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There is a recurring discussion in the scientific community about the good and bad characteristics of the anonymity of reviewers and, conversely, the identity of authors of papers and grant applications. Of course, one's perspective is different, depending upon whether you are an author or reviewer. It goes something like this.

Anonymity of reviewers

Good characteristic (for reviewers): allows reviewers to feel free to critique a paper or grant application without worrying about direct retribution from irate authors whose paper or grant application is rejected on the basis of their recommendations.

Bad characteristic (for authors): reviewers are free to critique a paper or grant application without worrying about direct retribution from irate authors whose paper or grant application is rejected on the basis of their recommendations.

Bad characteristic (for reviewers): stops authors from knowing which reviewer has been most supportive in getting their paper or grant application accepted (you scratch my back, and I'll scratch yours?).

Good characteristic (for authors): stops authors from knowing which reviewer has been most supportive in getting their paper or grant application accepted (you scratch my back, and I'll scratch yours?).

(Yes, I realize that the good and the bad characteristics of reviewer anonymity are the same from the perspectives of the reviewers and authors.)

Identity of authors of papers and grant applications

Good characteristic (for authors): identifies the authors to the reviewers; in some cases this could help to influence the reviewers about the impact/novelty/veracity of the work and hence increase the likelihood of acceptance.

Bad characteristic (for reviewers): identifies the authors to the reviewers; in some cases this could help to influence the reviewers about the impact/novelty/veracity of the work and hence increase the likelihood of acceptance.

Bad characteristic (for authors): the reviewer knows the identity of the authors, has doubts about their previous papers and now has a chance to`have a go' with this one.

Good characteristic (for reviewers): the reviewer knows the identity of the authors, has doubts about their previous papers and now has a chance to `have a go' with this one.

(Yes, I realize that the good and the bad characteristics of author identity are the same from the perspectives of the reviewers and authors.)

Of course, it could be argued that these `characteristics', while obvious on paper, are not really an issue in most cases. Most of us are too busy to care who the authors of a paper or grant application are or whether we review each paper from the same clinically objective standpoint. And, afterall, we are all, at one time or another, an author and reviewer (often at the same time and in the same journal!). But, the debate, as I noted at the beginning,still arises. Perhaps the flames of the debate are fanned by those who feel they have been unjustly rejected by reviewers or have been relentlessly pursued, hounded and persecuted by the same set of reviewers. (As an aside on this latter point, I recall being on a review panel for government grant applications. One of the applications came with a long covering letter in which the author of the application listed over three pages — yes, three pages — other scientists who should under no circumstance review his application. Frankly, the reviewers left were outside his field and they found the application incomprehensible!)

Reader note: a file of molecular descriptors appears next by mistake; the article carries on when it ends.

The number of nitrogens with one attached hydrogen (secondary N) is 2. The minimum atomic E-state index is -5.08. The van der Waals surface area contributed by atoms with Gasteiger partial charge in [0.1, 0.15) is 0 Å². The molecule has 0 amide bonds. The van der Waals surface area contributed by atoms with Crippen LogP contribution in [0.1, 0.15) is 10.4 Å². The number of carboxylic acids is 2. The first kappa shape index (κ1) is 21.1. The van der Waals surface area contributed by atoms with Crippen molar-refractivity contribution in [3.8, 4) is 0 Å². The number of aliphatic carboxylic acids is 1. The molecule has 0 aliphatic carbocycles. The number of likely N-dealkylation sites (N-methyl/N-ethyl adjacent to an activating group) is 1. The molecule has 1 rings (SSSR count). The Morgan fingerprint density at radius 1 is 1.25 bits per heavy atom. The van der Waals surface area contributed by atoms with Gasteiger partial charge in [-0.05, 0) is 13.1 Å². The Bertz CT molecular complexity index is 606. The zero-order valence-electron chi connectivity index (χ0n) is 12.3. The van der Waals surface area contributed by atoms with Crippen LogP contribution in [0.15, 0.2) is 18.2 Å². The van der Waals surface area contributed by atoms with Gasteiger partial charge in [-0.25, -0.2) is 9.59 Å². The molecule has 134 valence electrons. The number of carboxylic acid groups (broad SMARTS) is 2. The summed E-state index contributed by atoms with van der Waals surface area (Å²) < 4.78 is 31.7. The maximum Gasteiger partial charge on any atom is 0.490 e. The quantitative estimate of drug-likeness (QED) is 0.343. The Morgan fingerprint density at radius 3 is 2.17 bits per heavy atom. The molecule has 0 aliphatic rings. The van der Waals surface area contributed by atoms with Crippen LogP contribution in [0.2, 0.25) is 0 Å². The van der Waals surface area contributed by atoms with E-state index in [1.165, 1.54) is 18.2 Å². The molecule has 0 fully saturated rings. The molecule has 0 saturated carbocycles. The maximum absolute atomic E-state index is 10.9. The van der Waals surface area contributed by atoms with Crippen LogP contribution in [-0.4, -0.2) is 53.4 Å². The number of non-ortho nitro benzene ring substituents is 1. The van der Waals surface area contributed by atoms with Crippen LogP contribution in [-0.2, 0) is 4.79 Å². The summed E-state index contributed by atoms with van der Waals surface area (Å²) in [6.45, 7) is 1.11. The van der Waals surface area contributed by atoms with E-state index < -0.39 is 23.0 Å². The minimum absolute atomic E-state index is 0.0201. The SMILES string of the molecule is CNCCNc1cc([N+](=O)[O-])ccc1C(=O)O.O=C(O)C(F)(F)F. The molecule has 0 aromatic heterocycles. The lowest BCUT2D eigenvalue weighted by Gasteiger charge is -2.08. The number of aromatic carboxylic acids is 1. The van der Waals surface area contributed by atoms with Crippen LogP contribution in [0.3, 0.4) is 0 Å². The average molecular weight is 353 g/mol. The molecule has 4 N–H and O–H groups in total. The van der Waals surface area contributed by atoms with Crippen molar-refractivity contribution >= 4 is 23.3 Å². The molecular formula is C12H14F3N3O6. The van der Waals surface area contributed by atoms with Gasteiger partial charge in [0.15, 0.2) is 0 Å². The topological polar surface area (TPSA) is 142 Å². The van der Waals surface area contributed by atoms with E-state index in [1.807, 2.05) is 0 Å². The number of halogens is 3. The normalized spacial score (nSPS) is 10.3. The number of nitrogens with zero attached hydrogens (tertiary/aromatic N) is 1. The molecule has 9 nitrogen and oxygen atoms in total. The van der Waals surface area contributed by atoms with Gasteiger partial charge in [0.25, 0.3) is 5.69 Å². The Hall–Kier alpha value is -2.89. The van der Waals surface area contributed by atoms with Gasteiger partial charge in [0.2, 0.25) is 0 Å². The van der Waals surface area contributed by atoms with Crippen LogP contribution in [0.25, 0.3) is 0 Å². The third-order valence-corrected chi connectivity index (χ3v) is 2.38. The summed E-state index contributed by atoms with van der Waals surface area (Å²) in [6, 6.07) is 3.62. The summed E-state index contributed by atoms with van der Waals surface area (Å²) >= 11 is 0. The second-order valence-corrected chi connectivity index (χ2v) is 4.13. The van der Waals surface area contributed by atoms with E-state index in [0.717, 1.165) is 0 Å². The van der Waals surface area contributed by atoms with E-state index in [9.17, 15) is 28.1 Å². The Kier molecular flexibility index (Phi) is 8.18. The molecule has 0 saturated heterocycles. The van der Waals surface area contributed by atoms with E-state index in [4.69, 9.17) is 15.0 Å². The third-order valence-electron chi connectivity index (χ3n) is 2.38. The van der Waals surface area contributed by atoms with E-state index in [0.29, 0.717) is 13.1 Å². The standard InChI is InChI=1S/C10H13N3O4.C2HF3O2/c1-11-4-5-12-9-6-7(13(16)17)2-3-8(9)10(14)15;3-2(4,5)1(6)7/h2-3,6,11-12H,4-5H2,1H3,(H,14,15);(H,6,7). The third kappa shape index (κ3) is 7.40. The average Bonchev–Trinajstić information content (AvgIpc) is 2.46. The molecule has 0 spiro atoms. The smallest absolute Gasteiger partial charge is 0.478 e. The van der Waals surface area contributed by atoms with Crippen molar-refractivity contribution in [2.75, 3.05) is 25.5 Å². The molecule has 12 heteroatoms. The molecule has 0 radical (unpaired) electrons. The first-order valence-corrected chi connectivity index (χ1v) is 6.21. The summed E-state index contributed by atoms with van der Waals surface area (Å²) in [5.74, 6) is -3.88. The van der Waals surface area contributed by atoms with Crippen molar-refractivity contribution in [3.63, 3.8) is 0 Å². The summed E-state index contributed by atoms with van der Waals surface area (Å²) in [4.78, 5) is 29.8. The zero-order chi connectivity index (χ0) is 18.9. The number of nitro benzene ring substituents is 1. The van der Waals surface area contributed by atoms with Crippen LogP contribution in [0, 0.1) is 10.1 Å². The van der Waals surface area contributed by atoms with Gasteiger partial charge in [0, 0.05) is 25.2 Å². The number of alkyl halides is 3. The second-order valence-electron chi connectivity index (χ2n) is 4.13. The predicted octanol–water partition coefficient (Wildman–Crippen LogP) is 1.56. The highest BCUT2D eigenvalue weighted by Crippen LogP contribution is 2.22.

I think that reviewer anonymity is useful, but only when the reviewers work in a scholarly way by providing cogent arguments in support of an opinion,direct criticisms of specific experiments and conclusions, and constructive approaches to improving the work. I have in previous pieces complained about the poor quality of some reviews, in which opinions are based on some sort of visceral, emotional response to the work, and the criticisms are vague. The answer is good oversight of reviewers by committed editors who know the work under review and the credibility of the reviewers, and who have the respect of the authors when they, the editors, render a judgement.

What about the anonymity of authors? I am still not persuaded that this is necessary. If, as a reviewer, you feel influenced by the list of authors,either in a positive way (great lab; then this will be a great paper) or in a negative way (I never liked their work, and it is very unlikely that I will like this paper), then don't review the paper. The editor or grants administrator will not hold it against you (your name will not be added to some list in a black book for future retaliation when you are an author). Trust me: no one cares. Nor do they have the time for that sort of nonsense.

Now, how about the anonymity of people who write op-ed pieces for journals on a variety of topics? Well, I'll paraphrase something I wrote previously:Who am I? You don't need to know. It shouldn't matter to you who I am. Would you have a different reaction to these pieces if you knew my identity, my scientific background, my title, my work environment, my bank balance, my prison record? Probably, but you shouldn't. I have opinions, and the journal gives you a forum for your responses (good or bad).